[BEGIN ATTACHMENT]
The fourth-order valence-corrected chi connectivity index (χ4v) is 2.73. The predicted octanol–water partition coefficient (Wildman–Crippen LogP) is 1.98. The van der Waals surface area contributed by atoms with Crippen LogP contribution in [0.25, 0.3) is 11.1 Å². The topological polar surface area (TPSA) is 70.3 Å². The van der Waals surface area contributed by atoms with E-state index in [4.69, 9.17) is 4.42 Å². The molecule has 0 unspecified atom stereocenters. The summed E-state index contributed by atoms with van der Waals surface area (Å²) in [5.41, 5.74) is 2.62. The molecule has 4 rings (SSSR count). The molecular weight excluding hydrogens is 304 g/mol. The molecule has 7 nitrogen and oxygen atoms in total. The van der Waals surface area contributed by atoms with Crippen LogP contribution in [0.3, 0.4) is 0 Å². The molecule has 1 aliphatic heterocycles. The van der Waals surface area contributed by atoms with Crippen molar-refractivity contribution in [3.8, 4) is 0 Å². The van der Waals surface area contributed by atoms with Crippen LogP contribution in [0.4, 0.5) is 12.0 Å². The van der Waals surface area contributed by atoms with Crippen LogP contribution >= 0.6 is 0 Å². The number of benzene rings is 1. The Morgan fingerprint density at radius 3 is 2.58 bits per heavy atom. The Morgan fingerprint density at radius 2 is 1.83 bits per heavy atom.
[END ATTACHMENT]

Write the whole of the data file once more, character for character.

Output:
The fourth-order valence-corrected chi connectivity index (χ4v) is 2.73. The predicted octanol–water partition coefficient (Wildman–Crippen LogP) is 1.98. The van der Waals surface area contributed by atoms with Crippen LogP contribution in [0.25, 0.3) is 11.1 Å². The topological polar surface area (TPSA) is 70.3 Å². The van der Waals surface area contributed by atoms with E-state index in [4.69, 9.17) is 4.42 Å². The molecule has 0 unspecified atom stereocenters. The summed E-state index contributed by atoms with van der Waals surface area (Å²) in [5.41, 5.74) is 2.62. The molecule has 4 rings (SSSR count). The molecular weight excluding hydrogens is 304 g/mol. The molecule has 7 nitrogen and oxygen atoms in total. The van der Waals surface area contributed by atoms with Crippen LogP contribution in [0.3, 0.4) is 0 Å². The molecule has 1 aliphatic heterocycles. The van der Waals surface area contributed by atoms with Crippen molar-refractivity contribution in [3.8, 4) is 0 Å². The van der Waals surface area contributed by atoms with Crippen LogP contribution in [0.4, 0.5) is 12.0 Å². The van der Waals surface area contributed by atoms with Crippen LogP contribution >= 0.6 is 0 Å². The number of benzene rings is 1. The Morgan fingerprint density at radius 3 is 2.58 bits per heavy atom. The Morgan fingerprint density at radius 2 is 1.83 bits per heavy atom.